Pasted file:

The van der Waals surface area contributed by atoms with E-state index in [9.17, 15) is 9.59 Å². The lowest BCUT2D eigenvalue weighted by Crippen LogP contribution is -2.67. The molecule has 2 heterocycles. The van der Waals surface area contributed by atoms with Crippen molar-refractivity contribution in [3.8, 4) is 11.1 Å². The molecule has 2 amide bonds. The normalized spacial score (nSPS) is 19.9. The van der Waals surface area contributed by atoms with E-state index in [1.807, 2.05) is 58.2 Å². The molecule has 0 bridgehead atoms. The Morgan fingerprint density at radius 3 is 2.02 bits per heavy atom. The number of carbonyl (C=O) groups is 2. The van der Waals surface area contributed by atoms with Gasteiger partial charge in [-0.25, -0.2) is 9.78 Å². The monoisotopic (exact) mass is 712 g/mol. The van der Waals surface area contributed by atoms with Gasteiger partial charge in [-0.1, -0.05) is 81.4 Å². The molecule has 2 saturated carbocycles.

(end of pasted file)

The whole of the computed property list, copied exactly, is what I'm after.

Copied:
The van der Waals surface area contributed by atoms with E-state index in [9.17, 15) is 9.59 Å². The lowest BCUT2D eigenvalue weighted by Crippen LogP contribution is -2.67. The molecule has 2 heterocycles. The van der Waals surface area contributed by atoms with Crippen molar-refractivity contribution in [3.8, 4) is 11.1 Å². The molecule has 2 amide bonds. The normalized spacial score (nSPS) is 19.9. The van der Waals surface area contributed by atoms with E-state index in [1.807, 2.05) is 58.2 Å². The molecule has 0 bridgehead atoms. The Morgan fingerprint density at radius 3 is 2.02 bits per heavy atom. The number of carbonyl (C=O) groups is 2. The van der Waals surface area contributed by atoms with Gasteiger partial charge in [-0.25, -0.2) is 9.78 Å². The monoisotopic (exact) mass is 712 g/mol. The van der Waals surface area contributed by atoms with Gasteiger partial charge in [-0.1, -0.05) is 81.4 Å². The molecule has 2 saturated carbocycles.